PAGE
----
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bigduckontax, Accountant
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My husband and I are both British passport holders. He has

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My husband and I are both British passport holders. He has never lived in the uk and I lived in the uk very briefly about 15 years ago. We live and work in central Africa (where we pay tax). We bought a house a few years ago on a expatriate buy to let Morgage. This is not paid off yet. We understand the tax laws have changed recently, what do we need to do in terms of tax?
Hello, I am Keith, one of the experts on Just Answer, and happy to be able to help you with your question.
Firstly please tell me the year in which you bought your UK house. Also in which African country do you pay your taxes. Once I know this I can advise you further.
Customer: replied 2 years ago.
We started the process in December 2012, but the sale only went through mid 2013
The changes recently announced involve Capital Gains Tax (CGT) to which you will now be liable when and if you sell your property. If you have owned you property for five full tax years before disposal then you are liable to UK CGT on any gain made after an April 2015 valuation. If you do not fulfil this condition then you will be liable to CGT on the full gain. The gain is the difference between the acquisition price and the net selling price. The acquisition price is the purchase price plus acquisition cists, including stamp duty, plus any improvements eg installation of double glazing, central heating, extensions etc. The selling price is net ie after deduction of selling costs. You are entitled to an Annual Exempt Amount (AEA) of 11.1K to offset this gain. As this is a Joint Tenancy the gain is half each and you both have an AEA. Depending upon where you live, if there is a Double Taxation Treaty in place then any tax deducted by the UK will be available as a tax credit against any liability in the other country on the transaction. As you have not told me where you reside I cannot check on any Treaty. There is nothing you need to do UK tax wise until you sell up. However, if you are renting the house out you are liable to UK Income Tax (IT) on the rental [half each]. You do, as EEA citizens, have the usual personal allowance of 10.6K to offset this. If you ever occupied the residence you may be entitled to Lettings Relief (LR) up to 40Kagainst the CGT liability. I do hope that my reply has shed some light on your position.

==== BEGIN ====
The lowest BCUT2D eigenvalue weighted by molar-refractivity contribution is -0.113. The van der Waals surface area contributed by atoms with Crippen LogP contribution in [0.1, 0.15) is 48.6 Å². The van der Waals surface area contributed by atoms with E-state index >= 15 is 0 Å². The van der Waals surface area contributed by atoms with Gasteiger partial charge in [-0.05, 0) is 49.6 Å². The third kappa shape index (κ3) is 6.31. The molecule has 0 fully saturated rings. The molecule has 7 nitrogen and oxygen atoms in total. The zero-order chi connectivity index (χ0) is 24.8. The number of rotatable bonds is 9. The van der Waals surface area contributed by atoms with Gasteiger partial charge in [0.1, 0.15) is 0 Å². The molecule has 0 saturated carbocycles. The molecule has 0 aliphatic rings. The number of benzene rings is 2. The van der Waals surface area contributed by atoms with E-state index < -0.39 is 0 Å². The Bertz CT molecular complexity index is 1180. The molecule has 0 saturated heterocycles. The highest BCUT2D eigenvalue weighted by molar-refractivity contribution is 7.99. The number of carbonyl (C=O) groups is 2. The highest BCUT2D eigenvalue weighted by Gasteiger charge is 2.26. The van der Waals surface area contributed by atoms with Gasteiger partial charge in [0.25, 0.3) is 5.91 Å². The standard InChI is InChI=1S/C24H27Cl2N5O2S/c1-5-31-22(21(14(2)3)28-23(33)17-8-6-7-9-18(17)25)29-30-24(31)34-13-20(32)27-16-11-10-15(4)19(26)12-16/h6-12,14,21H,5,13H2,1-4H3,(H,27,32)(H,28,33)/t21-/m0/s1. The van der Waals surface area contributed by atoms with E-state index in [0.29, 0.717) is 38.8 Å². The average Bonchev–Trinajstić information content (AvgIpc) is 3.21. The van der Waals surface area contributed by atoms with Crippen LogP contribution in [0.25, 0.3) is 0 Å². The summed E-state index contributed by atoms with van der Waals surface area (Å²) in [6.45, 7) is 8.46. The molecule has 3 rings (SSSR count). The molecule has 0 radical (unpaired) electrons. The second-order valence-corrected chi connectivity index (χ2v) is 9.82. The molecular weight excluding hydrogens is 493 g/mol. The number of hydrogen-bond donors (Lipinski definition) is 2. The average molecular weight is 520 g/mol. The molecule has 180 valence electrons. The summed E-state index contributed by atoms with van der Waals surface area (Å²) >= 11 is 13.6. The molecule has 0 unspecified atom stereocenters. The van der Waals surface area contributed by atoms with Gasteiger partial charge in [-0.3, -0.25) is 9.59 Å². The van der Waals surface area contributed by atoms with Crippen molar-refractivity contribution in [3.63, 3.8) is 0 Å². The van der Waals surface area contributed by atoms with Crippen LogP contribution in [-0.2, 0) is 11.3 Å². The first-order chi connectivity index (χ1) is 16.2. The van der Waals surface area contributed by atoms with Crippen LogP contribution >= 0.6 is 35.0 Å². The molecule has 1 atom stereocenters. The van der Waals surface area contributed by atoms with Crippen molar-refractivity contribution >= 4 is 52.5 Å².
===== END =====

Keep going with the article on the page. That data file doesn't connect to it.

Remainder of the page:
Customer: replied 2 years ago.
The house is rented out and rental amounts to approximately £7100 per annum. House in in joint name (my husband and I). Even though we are under tax threshold, should we contact HMRS? Our house is rented out by estate agent so we have records of all rentals earned etc
You are well below the IT levels. Your estate agent, as you are overseas owners, is usually responsible for deducting taxes and reporting and accounting for same to HMRC. In any event even HMRC does not wish to waste time processing returns which yield no revenue. If your agent is not conducting these functions for you then a letter to HMRC explaining the situation will almost certainly generate a reply telling you that you do not need to make annual returns.
Customer: replied 2 years ago.
Thanks so much for all your advice Keith, put my mind at ease. Have a good day
Delighted to have been of assistance.
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